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need ideas for very versatile/well rounded mid-high 80's (even low 90s) ski for powder, carving, crud?

post #1 of 20
Thread Starter 

i have my atomic access (100 mm waist) and the atomic blackeye ti (82mm waist)....looking to possibly give up my atomic for something a bit more robust...they're great in softer snow, relatively light, nimble and wonderful racehorses, but imo don't have the edge grip of, say, some alleged volkls or blizzards are known for on those boilerplate days (and i love to carve too)

 

about me:

just got back into skiing 3 yrs ago after a long hiatus...age 49, currently weigh a chunky 185lb and stand 5'6" (my weight does go up and down often)...i do weights, running, cycling and ski workouts.

i'm out skiing 30-50x/yr...am considered only an intermediate to advanced intermediate (at whistler's summit series  i'm in blue advanced/black light classes)

 

i live in vancouver and mostly ski cypress and/or whistler on the wkends

 

seeking:

a very versatile ski that is a great allrounder:

capable and not too heavy for our wetter PNW stuff and crud but also, on the other hand, equally good in lighter, drier powder should i visit other resorts in colorado or utah etc next yr....while i also love to carve on piste, i am also getting more into off piste (currently i'm 65% piste and 35% off piste but hope to balance these more as my skill sets improve)....getting more into trees and bumps don't really do it for me at this point (yet, that is...)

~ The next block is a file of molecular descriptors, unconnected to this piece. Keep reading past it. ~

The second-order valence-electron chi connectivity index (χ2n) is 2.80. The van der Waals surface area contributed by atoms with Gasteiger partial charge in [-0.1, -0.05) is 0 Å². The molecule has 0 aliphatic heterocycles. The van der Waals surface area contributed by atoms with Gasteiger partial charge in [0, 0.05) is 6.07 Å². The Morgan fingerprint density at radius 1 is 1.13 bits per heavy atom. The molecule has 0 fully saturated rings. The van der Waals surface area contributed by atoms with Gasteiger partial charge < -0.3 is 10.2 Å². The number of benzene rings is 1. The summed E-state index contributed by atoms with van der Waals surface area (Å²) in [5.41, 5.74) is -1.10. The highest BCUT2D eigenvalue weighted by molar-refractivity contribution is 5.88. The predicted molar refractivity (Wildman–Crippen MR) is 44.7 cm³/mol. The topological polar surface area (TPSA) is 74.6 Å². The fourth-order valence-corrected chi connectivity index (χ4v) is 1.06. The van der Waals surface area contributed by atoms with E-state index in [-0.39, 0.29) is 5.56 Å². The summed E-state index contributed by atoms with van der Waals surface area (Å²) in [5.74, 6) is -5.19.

it seems that a true allrounder doesn't really exist (or does it?)

ie you get the more burly crudbusters of volkl or blizzard but from what i've read they're not the best for deeper lighter powder...and vice versa for other skis that are great in powder but not the greatest in crud or carving...and i want it to do all equally, if possible.

 

technique wise, i'm more on the cautious side as a skier (again i love to carve and feel it control) but of course on easier blue grades i can let her rip fully too (atomic blackeyes are great racehorses for such too)

 

i did have the mythic riders last yr, and while initially i enjoyed them, i found them too planky and not greatest for deeper snow (hence why i bought the atomic access).

 

so skis i am considering: 

-nordica jetfuel 84mm waist 170length

-he newer nordica sidecountry series: either icore burner (84 waist) or steadfast (90 waist) 170 length

-kastle fx84 168

also considering kastle mx88 in168 (can get demo for $700) but am not sure that this kick ass ski of showing it's best only when going very fast is what i want)...some days i'm more aggressive and other days am more into finesse as i try to refine technique.

volkl bridge 171

 

(might unload atomic access too but it is a very fun and nimble ski for deeper days)

 

other suggestions or ideas/imput is welcomed, thank you.

 

post #2 of 20

Those are all solid skis.  Here is another ski that really impressed me: Head Rev 85. Super versatile ride, good at pretty much everything. 

 

http://www.epicski.com/t/111604/2013-head-rev-85-great-crud-ski

post #3 of 20
Thread Starter 

thanks, Dawg...i think i'll also toss in the 'softer' Kastle lx92 into the mix for consideration

esp given i'm not plus 200lb...and not an expert...but also not a beginner nor too light, too.

.

unsure of which length, however...


Edited by canali - 3/27/12 at 11:37am
post #4 of 20
Quote:
Originally Posted by canali View Post